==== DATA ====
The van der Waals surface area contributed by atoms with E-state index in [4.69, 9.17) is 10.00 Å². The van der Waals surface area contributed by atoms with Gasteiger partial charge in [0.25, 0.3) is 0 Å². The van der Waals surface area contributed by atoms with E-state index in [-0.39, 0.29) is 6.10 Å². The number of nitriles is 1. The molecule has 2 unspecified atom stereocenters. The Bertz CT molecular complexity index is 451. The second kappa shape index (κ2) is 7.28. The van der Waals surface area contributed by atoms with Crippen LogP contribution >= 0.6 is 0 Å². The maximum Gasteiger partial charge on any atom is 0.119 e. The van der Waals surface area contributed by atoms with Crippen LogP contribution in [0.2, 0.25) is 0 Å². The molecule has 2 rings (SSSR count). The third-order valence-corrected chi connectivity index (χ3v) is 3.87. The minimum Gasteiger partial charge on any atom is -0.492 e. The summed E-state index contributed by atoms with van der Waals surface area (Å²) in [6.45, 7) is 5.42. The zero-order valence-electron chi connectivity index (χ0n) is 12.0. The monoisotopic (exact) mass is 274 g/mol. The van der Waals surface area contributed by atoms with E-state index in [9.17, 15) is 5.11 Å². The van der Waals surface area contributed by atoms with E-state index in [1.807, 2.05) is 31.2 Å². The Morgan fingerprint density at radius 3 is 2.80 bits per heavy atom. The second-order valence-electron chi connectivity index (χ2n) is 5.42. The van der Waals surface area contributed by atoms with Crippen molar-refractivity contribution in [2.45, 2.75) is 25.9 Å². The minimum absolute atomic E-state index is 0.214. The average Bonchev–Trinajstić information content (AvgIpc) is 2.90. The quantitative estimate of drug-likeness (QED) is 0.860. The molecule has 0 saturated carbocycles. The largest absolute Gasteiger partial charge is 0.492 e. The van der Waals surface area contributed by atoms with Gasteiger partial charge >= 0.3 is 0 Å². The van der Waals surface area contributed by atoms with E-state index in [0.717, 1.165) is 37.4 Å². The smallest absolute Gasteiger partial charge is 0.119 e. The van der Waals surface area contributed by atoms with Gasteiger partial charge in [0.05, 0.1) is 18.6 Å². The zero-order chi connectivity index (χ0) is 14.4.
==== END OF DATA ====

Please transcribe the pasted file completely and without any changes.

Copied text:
The van der Waals surface area contributed by atoms with E-state index in [4.69, 9.17) is 10.00 Å². The van der Waals surface area contributed by atoms with Gasteiger partial charge in [0.25, 0.3) is 0 Å². The van der Waals surface area contributed by atoms with E-state index in [-0.39, 0.29) is 6.10 Å². The number of nitriles is 1. The molecule has 2 unspecified atom stereocenters. The Bertz CT molecular complexity index is 451. The second kappa shape index (κ2) is 7.28. The van der Waals surface area contributed by atoms with Crippen LogP contribution >= 0.6 is 0 Å². The maximum Gasteiger partial charge on any atom is 0.119 e. The van der Waals surface area contributed by atoms with Crippen LogP contribution in [0.2, 0.25) is 0 Å². The molecule has 2 rings (SSSR count). The third-order valence-corrected chi connectivity index (χ3v) is 3.87. The minimum Gasteiger partial charge on any atom is -0.492 e. The summed E-state index contributed by atoms with van der Waals surface area (Å²) in [6.45, 7) is 5.42. The zero-order valence-electron chi connectivity index (χ0n) is 12.0. The monoisotopic (exact) mass is 274 g/mol. The van der Waals surface area contributed by atoms with E-state index in [9.17, 15) is 5.11 Å². The van der Waals surface area contributed by atoms with E-state index in [1.807, 2.05) is 31.2 Å². The Morgan fingerprint density at radius 3 is 2.80 bits per heavy atom. The second-order valence-electron chi connectivity index (χ2n) is 5.42. The van der Waals surface area contributed by atoms with Crippen molar-refractivity contribution in [2.45, 2.75) is 25.9 Å². The minimum absolute atomic E-state index is 0.214. The average Bonchev–Trinajstić information content (AvgIpc) is 2.90. The quantitative estimate of drug-likeness (QED) is 0.860. The molecule has 0 saturated carbocycles. The largest absolute Gasteiger partial charge is 0.492 e. The van der Waals surface area contributed by atoms with Gasteiger partial charge >= 0.3 is 0 Å². The van der Waals surface area contributed by atoms with E-state index in [0.717, 1.165) is 37.4 Å². The smallest absolute Gasteiger partial charge is 0.119 e. The van der Waals surface area contributed by atoms with Gasteiger partial charge in [0.05, 0.1) is 18.6 Å². The zero-order chi connectivity index (χ0) is 14.4.